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celebrating last night, he thanked his supporters. >> for all of you knocked down, count it out. left behind. this is your campaign! just days ago, the press and pundits declared this candidacy dead. now because of you, we won big! >> sanders congratulated biden at a rally in virginia celebrating his own campaign's wins too. >> we have won the popular vote in iowa. we have won the new hampshire primary. we have won the nevada caucus. but you cannot win 'em all!
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>> also in south carolina, tom steyer making the decision to end his campaign, promising to work throughout the state. >> honestly, i can't see a path where i can win the presidency. i'm not leaving. you may want me out of here but i'm not leaving! we are already figuring out ways, in fact, to make sure that we stay in south carolina. >> pete buttigieg using the primary results to push his message in north carolina saying politics cannot be defined by who he voted for in the past. >> we have come here asking for your vote, humbled by the knowledge that, for so many, that vote was won through struggle, through blood, through sweat, through tears and for some, with living memory. i'm proud of the votes we earned and i'm determined to win every vote on the road ahead.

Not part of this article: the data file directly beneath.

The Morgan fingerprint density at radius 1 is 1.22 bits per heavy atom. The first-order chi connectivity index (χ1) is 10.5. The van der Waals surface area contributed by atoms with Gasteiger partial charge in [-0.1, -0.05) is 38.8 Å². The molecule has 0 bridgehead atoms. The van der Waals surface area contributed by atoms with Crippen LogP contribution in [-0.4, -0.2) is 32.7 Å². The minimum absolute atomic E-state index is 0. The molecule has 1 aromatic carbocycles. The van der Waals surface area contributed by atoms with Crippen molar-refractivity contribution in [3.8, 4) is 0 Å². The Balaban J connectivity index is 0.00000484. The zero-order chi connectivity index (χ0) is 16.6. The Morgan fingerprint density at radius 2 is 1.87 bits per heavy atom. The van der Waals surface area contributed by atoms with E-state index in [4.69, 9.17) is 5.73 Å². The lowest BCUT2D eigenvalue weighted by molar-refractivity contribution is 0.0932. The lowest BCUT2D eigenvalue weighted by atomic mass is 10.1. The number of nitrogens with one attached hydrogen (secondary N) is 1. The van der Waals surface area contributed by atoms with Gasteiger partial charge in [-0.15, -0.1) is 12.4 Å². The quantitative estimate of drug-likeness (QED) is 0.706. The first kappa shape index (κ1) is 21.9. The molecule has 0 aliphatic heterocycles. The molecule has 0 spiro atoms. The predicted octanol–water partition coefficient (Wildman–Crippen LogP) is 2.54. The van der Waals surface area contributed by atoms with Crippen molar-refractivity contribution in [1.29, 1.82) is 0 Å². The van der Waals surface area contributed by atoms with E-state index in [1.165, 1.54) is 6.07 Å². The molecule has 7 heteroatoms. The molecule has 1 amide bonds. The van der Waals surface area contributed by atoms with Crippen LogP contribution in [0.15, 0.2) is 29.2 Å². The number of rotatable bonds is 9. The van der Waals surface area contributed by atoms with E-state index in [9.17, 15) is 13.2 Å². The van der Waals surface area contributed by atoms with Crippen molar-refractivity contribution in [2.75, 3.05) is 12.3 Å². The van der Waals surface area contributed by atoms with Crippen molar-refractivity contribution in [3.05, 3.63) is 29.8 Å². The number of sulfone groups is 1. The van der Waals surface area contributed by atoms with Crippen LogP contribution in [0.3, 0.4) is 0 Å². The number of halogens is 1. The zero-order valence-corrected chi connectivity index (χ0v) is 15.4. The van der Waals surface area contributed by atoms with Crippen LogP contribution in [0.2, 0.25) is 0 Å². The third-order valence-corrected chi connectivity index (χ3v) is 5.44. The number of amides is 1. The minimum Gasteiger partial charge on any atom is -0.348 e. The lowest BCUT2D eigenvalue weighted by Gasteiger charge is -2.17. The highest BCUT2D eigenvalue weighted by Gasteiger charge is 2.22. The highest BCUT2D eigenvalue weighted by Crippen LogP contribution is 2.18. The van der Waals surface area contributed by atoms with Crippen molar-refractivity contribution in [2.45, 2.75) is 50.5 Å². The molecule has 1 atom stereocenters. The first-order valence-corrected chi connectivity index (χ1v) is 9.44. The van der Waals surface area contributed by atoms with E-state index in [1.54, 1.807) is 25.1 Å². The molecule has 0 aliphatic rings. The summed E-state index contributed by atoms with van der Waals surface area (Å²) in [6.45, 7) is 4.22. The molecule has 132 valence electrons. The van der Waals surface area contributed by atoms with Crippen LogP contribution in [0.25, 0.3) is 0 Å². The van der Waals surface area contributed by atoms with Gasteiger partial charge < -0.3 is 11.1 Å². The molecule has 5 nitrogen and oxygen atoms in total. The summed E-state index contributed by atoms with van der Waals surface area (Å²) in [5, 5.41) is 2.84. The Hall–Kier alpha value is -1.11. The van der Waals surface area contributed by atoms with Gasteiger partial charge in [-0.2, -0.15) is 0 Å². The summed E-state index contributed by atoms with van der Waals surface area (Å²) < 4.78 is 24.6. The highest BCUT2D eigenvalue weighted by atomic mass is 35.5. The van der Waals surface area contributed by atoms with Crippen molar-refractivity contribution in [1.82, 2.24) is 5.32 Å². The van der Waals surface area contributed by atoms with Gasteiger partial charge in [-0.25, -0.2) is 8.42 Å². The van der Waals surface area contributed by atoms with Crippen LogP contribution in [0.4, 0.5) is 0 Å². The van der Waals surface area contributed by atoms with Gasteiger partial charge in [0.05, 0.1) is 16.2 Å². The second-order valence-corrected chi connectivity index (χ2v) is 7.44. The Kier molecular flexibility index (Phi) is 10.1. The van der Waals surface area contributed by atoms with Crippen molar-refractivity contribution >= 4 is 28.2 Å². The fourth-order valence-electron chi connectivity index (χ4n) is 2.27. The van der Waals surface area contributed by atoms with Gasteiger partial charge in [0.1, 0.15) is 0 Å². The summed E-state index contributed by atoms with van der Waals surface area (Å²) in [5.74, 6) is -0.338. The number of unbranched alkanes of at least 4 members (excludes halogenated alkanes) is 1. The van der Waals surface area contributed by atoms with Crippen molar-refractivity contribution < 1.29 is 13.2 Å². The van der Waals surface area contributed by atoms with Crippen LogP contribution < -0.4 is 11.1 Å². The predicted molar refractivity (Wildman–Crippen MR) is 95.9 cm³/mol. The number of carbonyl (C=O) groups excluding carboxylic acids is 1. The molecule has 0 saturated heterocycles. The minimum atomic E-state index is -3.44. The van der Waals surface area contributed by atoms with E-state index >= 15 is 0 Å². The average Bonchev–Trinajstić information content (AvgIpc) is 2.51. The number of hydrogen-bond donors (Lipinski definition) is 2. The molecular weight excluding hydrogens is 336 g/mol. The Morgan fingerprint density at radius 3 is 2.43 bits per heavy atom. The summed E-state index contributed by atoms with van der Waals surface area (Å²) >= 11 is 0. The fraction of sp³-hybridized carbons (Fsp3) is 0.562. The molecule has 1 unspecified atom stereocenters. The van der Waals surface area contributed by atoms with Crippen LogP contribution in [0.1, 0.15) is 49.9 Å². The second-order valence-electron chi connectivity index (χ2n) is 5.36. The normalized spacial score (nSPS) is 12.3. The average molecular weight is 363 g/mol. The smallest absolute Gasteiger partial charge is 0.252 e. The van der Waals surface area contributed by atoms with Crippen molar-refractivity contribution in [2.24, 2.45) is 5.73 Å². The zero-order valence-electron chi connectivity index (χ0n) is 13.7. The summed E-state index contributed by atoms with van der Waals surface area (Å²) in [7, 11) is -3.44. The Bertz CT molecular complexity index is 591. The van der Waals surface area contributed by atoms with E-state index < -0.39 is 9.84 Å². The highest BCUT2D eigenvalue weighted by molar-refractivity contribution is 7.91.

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>> senator elizabeth warren moved on to texas where she told supporters her campaign is far from over. >> i will be the first to say that the first four contests haven't gone exactly as i had hoped. my campaign is built the long haul and we are looking forward to these big contests. >> and senator amy klobuchar looking ahead to super tuesday and back to the day, just over a year ago, when she entered the presidential race. >> a lot of people predicted i wouldn't make it through that speech and then they thought i wouldn't make it through the summer and then i wouldn't make it to the debates but here i am headed into super tuesday. >> michael bloomberg addressing his debate performances to an audience in north carolina saying that's not what's important. >> if you want someone who talks turkey, you know, has a record of accomplishment and all of the big issues facing our country and who has the resources to beat trump, that's me.